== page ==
Speaking at an event to mark the 60th anniversary of the UN declaration, Gordon Brown struck a different tone from Straw, defending the Human Rights Act. The prime minister insisted it was a “shield and a safeguard for us all”.
He said: “In a country like Britain with a strong tradition of democracy, it is all too easy to take our rights for granted.”
But in comments after the prime minister, justice minister Michael Wills reminded the audience of government plans to overhaul the Human Rights Act (HRA), echoing Straw’s remarks.
Wills said that although his government was proud of the Human Rights Act, it would be pushing ahead with plans to “build” on it.
He said: “We must recognise some people have misgivings because they don’t see the responsibilities that inevitably accompany most rights and which are inherent in the HRA and we do have to address that.”
Lord Lester is regarded as the founding father of the Human Rights Act and has a record of advising on the subject stretching back to his role as special adviser to then home secretary Roy Jenkins in the 1970s. One prominent lawyer described his decision to withdraw support for the government’s planned “bill of rights” as “heartbreaking”. He said: “Lord Lester wanted to believe in the capacity of Labour to build on human rights. This would have been a very difficult decision for him to take.”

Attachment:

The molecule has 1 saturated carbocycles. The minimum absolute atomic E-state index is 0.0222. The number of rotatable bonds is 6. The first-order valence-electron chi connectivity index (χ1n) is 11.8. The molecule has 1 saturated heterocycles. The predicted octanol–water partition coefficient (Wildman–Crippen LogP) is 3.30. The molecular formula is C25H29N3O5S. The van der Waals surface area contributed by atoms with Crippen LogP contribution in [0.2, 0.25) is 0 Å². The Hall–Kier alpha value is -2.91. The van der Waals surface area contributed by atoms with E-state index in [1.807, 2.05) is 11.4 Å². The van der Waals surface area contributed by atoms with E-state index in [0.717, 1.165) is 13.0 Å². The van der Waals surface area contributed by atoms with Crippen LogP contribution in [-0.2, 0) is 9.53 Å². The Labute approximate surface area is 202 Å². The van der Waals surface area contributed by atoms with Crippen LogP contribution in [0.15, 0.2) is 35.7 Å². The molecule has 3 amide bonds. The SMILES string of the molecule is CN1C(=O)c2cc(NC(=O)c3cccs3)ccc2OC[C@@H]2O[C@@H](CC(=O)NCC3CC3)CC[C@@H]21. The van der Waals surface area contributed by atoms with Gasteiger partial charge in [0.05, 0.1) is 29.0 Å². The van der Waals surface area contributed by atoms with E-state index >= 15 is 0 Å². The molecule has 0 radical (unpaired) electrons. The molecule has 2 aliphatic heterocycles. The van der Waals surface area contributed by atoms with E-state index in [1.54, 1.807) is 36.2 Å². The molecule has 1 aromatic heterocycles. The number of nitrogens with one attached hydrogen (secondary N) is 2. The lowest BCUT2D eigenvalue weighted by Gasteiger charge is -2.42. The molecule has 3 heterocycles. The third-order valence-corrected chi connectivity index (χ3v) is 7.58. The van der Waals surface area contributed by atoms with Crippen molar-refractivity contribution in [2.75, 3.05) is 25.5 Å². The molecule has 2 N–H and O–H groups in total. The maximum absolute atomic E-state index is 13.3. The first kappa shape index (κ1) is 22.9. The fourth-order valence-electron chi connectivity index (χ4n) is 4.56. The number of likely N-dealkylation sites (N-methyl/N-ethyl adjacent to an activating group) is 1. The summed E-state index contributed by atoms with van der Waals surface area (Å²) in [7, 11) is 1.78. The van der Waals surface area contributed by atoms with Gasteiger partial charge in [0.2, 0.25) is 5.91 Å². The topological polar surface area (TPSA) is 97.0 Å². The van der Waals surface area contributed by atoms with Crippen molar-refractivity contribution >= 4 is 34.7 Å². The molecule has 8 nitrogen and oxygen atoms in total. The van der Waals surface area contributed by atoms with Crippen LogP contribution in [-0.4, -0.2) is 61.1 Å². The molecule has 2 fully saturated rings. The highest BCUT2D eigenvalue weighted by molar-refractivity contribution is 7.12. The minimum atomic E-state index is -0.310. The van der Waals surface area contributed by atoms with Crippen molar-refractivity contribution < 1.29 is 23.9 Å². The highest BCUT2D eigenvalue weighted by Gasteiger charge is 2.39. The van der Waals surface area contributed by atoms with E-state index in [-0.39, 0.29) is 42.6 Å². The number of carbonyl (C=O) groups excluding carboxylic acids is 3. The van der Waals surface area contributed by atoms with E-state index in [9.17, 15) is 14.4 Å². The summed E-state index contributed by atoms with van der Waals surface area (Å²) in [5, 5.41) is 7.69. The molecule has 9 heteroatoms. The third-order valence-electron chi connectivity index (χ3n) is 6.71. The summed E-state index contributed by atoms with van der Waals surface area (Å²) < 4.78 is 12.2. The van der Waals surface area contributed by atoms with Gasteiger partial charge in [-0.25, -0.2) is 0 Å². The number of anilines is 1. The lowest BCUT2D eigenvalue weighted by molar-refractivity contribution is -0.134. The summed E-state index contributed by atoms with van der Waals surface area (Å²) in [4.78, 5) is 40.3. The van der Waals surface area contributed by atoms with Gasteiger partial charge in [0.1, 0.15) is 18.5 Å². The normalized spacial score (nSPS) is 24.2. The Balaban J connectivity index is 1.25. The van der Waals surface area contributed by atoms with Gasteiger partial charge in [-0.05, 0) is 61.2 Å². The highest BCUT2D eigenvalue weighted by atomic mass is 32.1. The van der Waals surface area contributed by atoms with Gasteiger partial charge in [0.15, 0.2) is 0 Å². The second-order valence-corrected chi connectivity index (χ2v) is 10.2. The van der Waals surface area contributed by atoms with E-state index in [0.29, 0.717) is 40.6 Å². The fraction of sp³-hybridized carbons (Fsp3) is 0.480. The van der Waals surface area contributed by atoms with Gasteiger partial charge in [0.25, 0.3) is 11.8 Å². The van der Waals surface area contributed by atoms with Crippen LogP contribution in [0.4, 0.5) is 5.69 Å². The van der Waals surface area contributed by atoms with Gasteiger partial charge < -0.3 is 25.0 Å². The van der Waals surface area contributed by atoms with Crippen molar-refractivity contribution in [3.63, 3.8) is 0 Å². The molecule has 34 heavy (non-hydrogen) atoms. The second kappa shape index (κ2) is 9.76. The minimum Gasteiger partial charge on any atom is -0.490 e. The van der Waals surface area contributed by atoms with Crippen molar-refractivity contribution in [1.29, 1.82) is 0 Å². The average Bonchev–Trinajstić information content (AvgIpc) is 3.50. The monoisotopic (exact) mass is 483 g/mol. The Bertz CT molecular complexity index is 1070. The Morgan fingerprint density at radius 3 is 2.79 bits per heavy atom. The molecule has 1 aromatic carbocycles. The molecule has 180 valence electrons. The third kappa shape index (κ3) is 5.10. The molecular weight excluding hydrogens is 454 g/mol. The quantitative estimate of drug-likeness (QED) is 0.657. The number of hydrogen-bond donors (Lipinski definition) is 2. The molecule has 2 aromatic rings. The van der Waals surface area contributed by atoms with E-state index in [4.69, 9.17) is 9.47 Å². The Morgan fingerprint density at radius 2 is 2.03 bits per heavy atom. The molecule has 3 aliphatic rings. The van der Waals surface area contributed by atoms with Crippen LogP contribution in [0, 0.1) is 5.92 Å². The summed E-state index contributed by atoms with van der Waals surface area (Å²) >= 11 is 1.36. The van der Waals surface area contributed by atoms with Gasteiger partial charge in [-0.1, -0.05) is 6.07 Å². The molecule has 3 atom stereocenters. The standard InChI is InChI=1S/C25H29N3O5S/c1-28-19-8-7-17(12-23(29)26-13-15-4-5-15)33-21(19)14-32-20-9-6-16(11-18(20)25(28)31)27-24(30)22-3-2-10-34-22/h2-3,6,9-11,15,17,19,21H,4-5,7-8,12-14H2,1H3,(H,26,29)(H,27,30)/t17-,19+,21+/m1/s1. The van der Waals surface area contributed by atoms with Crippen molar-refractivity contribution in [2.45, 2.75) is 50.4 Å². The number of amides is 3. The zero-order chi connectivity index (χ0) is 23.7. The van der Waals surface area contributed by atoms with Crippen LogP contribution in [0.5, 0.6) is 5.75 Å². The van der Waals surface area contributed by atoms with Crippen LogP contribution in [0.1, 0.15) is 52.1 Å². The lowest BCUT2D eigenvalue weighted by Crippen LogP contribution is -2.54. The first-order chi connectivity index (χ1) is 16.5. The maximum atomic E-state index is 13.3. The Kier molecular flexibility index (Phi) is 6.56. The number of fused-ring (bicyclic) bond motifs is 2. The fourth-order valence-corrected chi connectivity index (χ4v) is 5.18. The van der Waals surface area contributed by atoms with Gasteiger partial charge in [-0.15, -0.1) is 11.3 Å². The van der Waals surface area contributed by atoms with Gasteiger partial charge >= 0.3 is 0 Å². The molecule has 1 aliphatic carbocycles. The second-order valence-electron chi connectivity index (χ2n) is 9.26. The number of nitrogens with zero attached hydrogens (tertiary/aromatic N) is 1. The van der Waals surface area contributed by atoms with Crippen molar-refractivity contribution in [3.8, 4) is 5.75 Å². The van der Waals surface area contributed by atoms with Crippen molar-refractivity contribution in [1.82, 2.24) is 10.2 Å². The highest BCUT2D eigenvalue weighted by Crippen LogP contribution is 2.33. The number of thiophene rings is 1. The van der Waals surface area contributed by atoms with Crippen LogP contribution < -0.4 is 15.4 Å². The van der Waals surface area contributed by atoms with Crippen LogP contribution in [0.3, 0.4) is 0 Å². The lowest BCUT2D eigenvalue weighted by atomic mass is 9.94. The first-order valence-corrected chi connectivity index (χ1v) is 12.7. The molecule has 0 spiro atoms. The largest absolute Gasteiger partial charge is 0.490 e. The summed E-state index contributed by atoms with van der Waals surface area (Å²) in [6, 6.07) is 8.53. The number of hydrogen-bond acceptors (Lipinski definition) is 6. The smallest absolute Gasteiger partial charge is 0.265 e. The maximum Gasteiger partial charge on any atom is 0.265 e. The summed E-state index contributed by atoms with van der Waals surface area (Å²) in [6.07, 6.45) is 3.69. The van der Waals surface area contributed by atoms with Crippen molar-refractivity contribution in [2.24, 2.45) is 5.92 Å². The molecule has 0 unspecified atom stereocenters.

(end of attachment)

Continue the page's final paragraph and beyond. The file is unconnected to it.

The Ministry of Justice said it would not be replacing him. “The government has no plans to appoint further advisers on the issue of constitutional reform,” a spokesperson said in a written statement. “The justice secretary wrote to Lord Lester on November 20 expressing gratitude for his advice and assistance over the past 15 months.”
A green paper is likely to be published in the new year including a bill on rights and responsibilities. There had been reports that cabinet-level disagreement had shelved the plans by the Ministry of Justice to bring forward the new bill as the country has slid into recession, with Wills reportedly despatched to sell the idea to other Whitehall departments.

A disgrace in 1931, and now

Formation of a national government would be an attack on democracy and give succour to fascism
Comments (10)

Tony Benn
The Guardian, Thursday December 11 2008
Article history
The argument that we might have to consider a national government to deal with the economic crisis, as put in these pages on Monday by Frank Field, is the clearest indication that capitalism and democracy are incompatible. It is of course not a new argument – Ramsay MacDonald, then Labour prime minister, followed that course in 1931, joining with the Tories and the Liberals and calling an election in which only 51 Labour MPs survived. That national government continued until 1940 and was directly responsible for the appalling suffering during the slump that followed, with mass unemployment and destitution for the many thrown out of work.